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The history of Columbia County, Wisconsin, containing an account of its settlement, growth, development and resources; an extensive and minute sketch of its cities, towns and villages--their improvements, industries, manufactories, churches, schools and societies; its war record, biographical sketches, portraits of prominent men and early settlers; the whole preceded by a history of Wisconsin, statistics of the state, and an abstract of its laws and constitution and of the constitution of the United States
(1880)

Daniells, W. W.
Agriculture,   pp. 151-162 PDF (5.6 MB)


Page 151


AGRICULTURE.
                               ACADEMIES AND SEMINARIES.
     The following institutions of academic grade, are now in operation:
Albion Academy;
Benton Academy; Big Foot Academy; Elroy Seminary; Fox Lake Seminary; two
German and
English academies in Milwaukee; Janesville Academy; Kemper Hall, Kenosha;
Lake Geneva
Seminary, Geneva; Lakeside Seminary, Oconomowoc; Marshall Academy, Marshall;
Merrill
Institute, Fond du Lac; Milwaukee Academy; Racine Academy; River Falls Institute;
Rochester Seminary; St. Catherine's Academy, Racine; St. Clara Academy; Sinsinawa
Mound; St. Mary's Institute, Milwaukee; Sharon Academy; and Wayland Institute,
Beaver
Dam.    Similar institutions formerly in operation but suspended or merged
in other institu-
tions, were: Allen's Grove Academy; Appleton Collegiate Institute; Baraboo
Collegiate Insti-
tute; Beloit Female Seminary; Beloit Seminary; Brunson Institute, Mount Hope;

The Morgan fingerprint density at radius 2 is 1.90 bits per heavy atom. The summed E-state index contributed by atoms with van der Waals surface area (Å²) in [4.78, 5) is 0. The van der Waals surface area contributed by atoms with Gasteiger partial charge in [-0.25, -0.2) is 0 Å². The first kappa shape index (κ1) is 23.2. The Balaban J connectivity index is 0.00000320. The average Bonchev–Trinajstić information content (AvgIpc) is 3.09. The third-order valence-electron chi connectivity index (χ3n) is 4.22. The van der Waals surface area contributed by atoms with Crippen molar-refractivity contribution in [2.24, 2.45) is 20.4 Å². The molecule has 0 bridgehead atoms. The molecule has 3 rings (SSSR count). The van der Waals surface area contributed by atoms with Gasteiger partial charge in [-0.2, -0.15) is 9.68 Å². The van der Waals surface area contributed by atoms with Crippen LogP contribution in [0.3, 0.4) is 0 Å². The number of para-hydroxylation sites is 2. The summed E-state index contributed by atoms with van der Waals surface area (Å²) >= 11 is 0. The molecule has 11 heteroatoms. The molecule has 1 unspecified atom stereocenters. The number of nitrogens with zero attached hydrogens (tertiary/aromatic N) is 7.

Evansville Sem-
inary; Janesville Academy (merged in the high school); Kilbourn Institute;
Lancaster Institute;
Milton Academy; Platteville Academy; Southport Academy (Kenosha); Waterloo
Academy;,
Waukesha Seminary; Wesleyan Seminary, Eau Claire; and Patch Grove Academy.
       The
most important of these were the Milton and Platteville Academies, the former
merged in Mil-
ton College, the latter in the Platteville Normal School. Of the others,
several were superseded
by the establishment of public high schools in the same localities.
                                  COMMERCIAL SCHOOLS.
    Schools of this character, aiming to furnish what is called a business
education, exist in Mil-
waukee, Janesville, Madison, LaCrosse, Green Bay, Oshkosh and Fond du Lac.
The oldest and
largest is in Milwaukee, under the care of Prof. R. C. Spencer, and enrolls
from two to three
hundred students annually.
                            AGRICULTURE.
By W. W. DANIELLS, M.S., PROF. OF CHEMISTRY AND AGRICULTURE AT THE UNIVERSITY
                                      OF WISCONSIN.
    The trend of the earliest industries of a country, is the result of the
circumstances under
which those industries are developed. The attention of pioneers is confined
to supplying the
immediate wants of food, shelter, and clothing. Hence, the firs tsettlers
of a country are farm-
ers, miners, trappers, or fishermen, according as they can most readily secure
the means of pres-
ent sustenance for themselves and their families. In the early history of
Wisconsin this law is
well exemplified. The southern part of the state, consisting of alternations
of prairie and tim-
ber, was first settled by farmers. As the country has developed, wealth accumulated,
and means
of transportation have been furnished, farming has ceased to be the sole
interest. Manufactories
have been built along the rivers, and the mining industry of the southwestern
part of the state has
grown to one of considerable importance. The shore of Lake Michigan was first
mainly settled
tled by fishermen, but the rater growth of agriculture and manufactures has
nearly overshadowed
the fishing interest ; as has th-e production of lumber, in the north half
of the state, eclipsed the
trapping and fur interests of the first settlers. That the most important
industry of Wisconsin
is farming, may be seen from the following statistics of the occupation of
the people as given by
the United States census. Out of each one hundred inhabitants, of all occupations,
68 were
151


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